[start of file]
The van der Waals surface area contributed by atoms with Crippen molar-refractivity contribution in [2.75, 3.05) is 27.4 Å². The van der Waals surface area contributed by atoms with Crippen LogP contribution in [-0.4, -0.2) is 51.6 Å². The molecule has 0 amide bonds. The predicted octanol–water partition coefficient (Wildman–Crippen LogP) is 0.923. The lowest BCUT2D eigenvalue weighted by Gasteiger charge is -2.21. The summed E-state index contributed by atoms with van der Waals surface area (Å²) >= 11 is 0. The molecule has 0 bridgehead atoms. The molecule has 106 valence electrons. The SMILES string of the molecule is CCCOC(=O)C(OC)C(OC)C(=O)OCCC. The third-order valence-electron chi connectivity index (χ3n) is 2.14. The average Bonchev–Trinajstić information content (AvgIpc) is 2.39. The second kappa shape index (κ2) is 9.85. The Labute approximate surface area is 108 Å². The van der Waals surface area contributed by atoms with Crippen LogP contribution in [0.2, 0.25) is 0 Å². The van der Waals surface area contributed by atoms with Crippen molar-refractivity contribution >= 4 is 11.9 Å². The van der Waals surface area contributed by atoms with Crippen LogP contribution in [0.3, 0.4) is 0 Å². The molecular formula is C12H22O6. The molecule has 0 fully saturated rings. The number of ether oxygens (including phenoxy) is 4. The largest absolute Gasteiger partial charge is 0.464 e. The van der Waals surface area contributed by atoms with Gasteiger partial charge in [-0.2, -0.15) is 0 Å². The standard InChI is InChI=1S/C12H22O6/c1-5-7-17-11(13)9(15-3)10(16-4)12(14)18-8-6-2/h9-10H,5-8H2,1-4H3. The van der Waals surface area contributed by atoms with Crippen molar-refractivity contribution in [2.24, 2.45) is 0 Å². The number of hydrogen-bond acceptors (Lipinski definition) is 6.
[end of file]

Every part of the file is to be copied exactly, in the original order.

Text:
The van der Waals surface area contributed by atoms with Crippen molar-refractivity contribution in [2.75, 3.05) is 27.4 Å². The van der Waals surface area contributed by atoms with Crippen LogP contribution in [-0.4, -0.2) is 51.6 Å². The molecule has 0 amide bonds. The predicted octanol–water partition coefficient (Wildman–Crippen LogP) is 0.923. The lowest BCUT2D eigenvalue weighted by Gasteiger charge is -2.21. The summed E-state index contributed by atoms with van der Waals surface area (Å²) >= 11 is 0. The molecule has 0 bridgehead atoms. The molecule has 106 valence electrons. The SMILES string of the molecule is CCCOC(=O)C(OC)C(OC)C(=O)OCCC. The third-order valence-electron chi connectivity index (χ3n) is 2.14. The average Bonchev–Trinajstić information content (AvgIpc) is 2.39. The second kappa shape index (κ2) is 9.85. The Labute approximate surface area is 108 Å². The van der Waals surface area contributed by atoms with Crippen LogP contribution in [0.2, 0.25) is 0 Å². The van der Waals surface area contributed by atoms with Crippen molar-refractivity contribution >= 4 is 11.9 Å². The van der Waals surface area contributed by atoms with Crippen LogP contribution in [0.3, 0.4) is 0 Å². The molecular formula is C12H22O6. The molecule has 0 fully saturated rings. The number of ether oxygens (including phenoxy) is 4. The largest absolute Gasteiger partial charge is 0.464 e. The van der Waals surface area contributed by atoms with Gasteiger partial charge in [-0.2, -0.15) is 0 Å². The standard InChI is InChI=1S/C12H22O6/c1-5-7-17-11(13)9(15-3)10(16-4)12(14)18-8-6-2/h9-10H,5-8H2,1-4H3. The van der Waals surface area contributed by atoms with Crippen molar-refractivity contribution in [2.24, 2.45) is 0 Å². The number of hydrogen-bond acceptors (Lipinski definition) is 6.